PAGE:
Who are Restaveks?
Restaveks are children, the majority are girls, who are sent by their parents to “stay with” urban or semi-urban families. Parents often make this choice in the belief that their children will gain access to a better standard of living and better education. In reality, many families that host Restavek children have only marginally greater resources. Host families may be unable or unwilling to pay the fees required for Haiti’s limited and often private educational opportunities. 90% of school facilities in Haiti require tuition that Restaveks are unable to pay. As Restaveks, they don't earn wages that would support their own education.
Often, the only difference is that the family they are being sent to resides in a city. Although city dwellers may have more opportunities than those in very rural areas, children don’t automatically have access to education by living there. Often, the host families are also relatives. While they may have a relationship of trust, this trust does not guarantee loving, caring, and supportive treatment. The life of a Restavek child is marked by abandonment, isolation, stigmatization, fear, neglect, abuse, and exploitation.
Daily Life of a Restavek
Restavek children spend most of their day doing housework, which may include cleaning, cooking, and caring for family members. As part of this work, they are often required to use sharp objects, open flames, and toxic chemicals or engage in other activities that pose physical risks, such as heavy lifting or disposing of human waste. Despite their work, Restaveks are not seen as part of the family.
They wake up before the rest of the family to collect water and make a fire. When the rest of the children wake up, they walk them to school and escort them home after school ends. Since Restaveks work 10-14 hours a day, they rarely attend school themselves. Those who do may have consistently low academic performance. Many have skills below the grade level for their age, and few Restavek progress beyond the third grade.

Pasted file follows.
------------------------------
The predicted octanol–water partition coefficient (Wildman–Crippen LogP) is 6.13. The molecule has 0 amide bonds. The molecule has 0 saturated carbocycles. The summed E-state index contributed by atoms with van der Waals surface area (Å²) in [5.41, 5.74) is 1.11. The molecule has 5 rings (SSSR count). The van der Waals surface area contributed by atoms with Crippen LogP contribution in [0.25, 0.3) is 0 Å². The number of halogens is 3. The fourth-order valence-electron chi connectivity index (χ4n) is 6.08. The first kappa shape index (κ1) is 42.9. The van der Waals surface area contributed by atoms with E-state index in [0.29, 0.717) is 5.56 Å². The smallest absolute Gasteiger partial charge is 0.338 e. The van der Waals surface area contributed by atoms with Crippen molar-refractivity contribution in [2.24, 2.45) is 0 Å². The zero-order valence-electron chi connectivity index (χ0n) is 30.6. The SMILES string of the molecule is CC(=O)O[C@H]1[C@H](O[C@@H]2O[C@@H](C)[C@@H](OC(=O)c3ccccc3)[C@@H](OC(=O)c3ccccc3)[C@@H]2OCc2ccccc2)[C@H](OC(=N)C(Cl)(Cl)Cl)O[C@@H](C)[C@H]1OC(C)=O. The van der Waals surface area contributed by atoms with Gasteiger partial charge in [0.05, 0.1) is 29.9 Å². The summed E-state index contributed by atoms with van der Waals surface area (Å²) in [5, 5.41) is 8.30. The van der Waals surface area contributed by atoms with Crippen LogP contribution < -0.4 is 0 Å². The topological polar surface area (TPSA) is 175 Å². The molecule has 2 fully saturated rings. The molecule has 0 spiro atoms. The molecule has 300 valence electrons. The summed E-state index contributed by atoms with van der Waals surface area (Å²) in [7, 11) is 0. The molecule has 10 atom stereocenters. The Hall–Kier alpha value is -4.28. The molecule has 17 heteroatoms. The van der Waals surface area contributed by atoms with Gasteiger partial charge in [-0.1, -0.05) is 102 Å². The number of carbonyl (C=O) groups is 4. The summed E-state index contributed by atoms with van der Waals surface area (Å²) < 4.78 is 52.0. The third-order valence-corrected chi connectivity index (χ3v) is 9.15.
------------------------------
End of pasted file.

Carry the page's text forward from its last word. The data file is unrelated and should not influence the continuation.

The percentage of child domestic workers that reach 15 without ever attending school
The daily amount Restaveks work without payment
6 years old
The young age that Restaveks can be migrating to hosting families
Impact of Servitude on Children
With few exceptions, the economic security of Restavek children remains compromised for the rest of their lives. The lack of formal education, along with a lack of emotional and social support and a very difficult socioeconomic condition, prevents them from overcoming their poverty.
Restaveks are more likely to develop chronic health conditions.
Children of Restaveks often find themselves placed within the Restavek phenomenon.
Exploitation for Food and Shelter
In addition to forced and strenuous labor, Restaveks may also experience physical, emotional, and sexual abuse. Host families treat them like servants who are not members of the family. With little access to education, they may be ostracized by their communities as well as other groups within Haitian society, who may view uneducated children as potential threats.
Without the affection and support of a family, or other opportunities to play, bond, and grow with their peers, their development suffers
Thus, they often feel worthless, which makes them more likely to experience moderate to severe depressive symptoms.
2x as likely
The risk of female Restaveks to experience physical, emotional, and sexual violence than other Haitian girls